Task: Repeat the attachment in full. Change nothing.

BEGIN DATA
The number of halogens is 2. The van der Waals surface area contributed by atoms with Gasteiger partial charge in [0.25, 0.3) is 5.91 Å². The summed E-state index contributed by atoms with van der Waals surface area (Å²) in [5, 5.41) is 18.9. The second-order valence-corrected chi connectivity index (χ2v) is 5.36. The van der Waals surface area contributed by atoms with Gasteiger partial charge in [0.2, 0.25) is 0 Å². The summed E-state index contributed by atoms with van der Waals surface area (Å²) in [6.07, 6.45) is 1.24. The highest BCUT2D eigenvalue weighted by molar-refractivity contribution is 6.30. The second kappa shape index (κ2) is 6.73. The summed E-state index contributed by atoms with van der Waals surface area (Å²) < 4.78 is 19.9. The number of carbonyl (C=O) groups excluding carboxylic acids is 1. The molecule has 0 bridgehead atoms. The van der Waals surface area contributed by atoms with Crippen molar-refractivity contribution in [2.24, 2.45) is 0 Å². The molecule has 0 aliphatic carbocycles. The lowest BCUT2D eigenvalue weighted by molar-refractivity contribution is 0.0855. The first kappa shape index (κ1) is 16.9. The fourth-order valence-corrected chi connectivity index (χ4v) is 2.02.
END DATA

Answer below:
The number of halogens is 2. The van der Waals surface area contributed by atoms with Gasteiger partial charge in [0.25, 0.3) is 5.91 Å². The summed E-state index contributed by atoms with van der Waals surface area (Å²) in [5, 5.41) is 18.9. The second-order valence-corrected chi connectivity index (χ2v) is 5.36. The van der Waals surface area contributed by atoms with Gasteiger partial charge in [0.2, 0.25) is 0 Å². The summed E-state index contributed by atoms with van der Waals surface area (Å²) in [6.07, 6.45) is 1.24. The highest BCUT2D eigenvalue weighted by molar-refractivity contribution is 6.30. The second kappa shape index (κ2) is 6.73. The summed E-state index contributed by atoms with van der Waals surface area (Å²) < 4.78 is 19.9. The number of carbonyl (C=O) groups excluding carboxylic acids is 1. The molecule has 0 bridgehead atoms. The van der Waals surface area contributed by atoms with Crippen molar-refractivity contribution in [2.24, 2.45) is 0 Å². The molecule has 0 aliphatic carbocycles. The lowest BCUT2D eigenvalue weighted by molar-refractivity contribution is 0.0855. The first kappa shape index (κ1) is 16.9. The fourth-order valence-corrected chi connectivity index (χ4v) is 2.02.